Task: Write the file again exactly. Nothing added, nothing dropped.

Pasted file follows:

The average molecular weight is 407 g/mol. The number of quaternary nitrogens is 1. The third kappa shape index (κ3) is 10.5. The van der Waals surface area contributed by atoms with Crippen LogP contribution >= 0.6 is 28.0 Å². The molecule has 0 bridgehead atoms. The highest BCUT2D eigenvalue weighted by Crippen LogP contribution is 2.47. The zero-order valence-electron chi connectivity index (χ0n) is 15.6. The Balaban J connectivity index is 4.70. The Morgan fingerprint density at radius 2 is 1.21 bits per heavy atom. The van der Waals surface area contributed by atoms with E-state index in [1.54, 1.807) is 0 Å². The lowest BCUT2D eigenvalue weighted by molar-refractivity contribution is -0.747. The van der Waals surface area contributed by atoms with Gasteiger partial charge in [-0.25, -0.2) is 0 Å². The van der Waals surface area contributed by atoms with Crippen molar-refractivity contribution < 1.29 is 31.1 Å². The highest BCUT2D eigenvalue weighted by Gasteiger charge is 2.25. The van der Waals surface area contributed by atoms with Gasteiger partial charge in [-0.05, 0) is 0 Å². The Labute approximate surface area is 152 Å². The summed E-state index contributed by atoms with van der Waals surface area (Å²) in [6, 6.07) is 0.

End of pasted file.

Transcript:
The average molecular weight is 407 g/mol. The number of quaternary nitrogens is 1. The third kappa shape index (κ3) is 10.5. The van der Waals surface area contributed by atoms with Crippen LogP contribution >= 0.6 is 28.0 Å². The molecule has 0 bridgehead atoms. The highest BCUT2D eigenvalue weighted by Crippen LogP contribution is 2.47. The zero-order valence-electron chi connectivity index (χ0n) is 15.6. The Balaban J connectivity index is 4.70. The Morgan fingerprint density at radius 2 is 1.21 bits per heavy atom. The van der Waals surface area contributed by atoms with E-state index in [1.54, 1.807) is 0 Å². The lowest BCUT2D eigenvalue weighted by molar-refractivity contribution is -0.747. The van der Waals surface area contributed by atoms with Gasteiger partial charge in [-0.25, -0.2) is 0 Å². The van der Waals surface area contributed by atoms with Crippen molar-refractivity contribution < 1.29 is 31.1 Å². The highest BCUT2D eigenvalue weighted by Gasteiger charge is 2.25. The van der Waals surface area contributed by atoms with Gasteiger partial charge in [-0.05, 0) is 0 Å². The Labute approximate surface area is 152 Å². The summed E-state index contributed by atoms with van der Waals surface area (Å²) in [6, 6.07) is 0.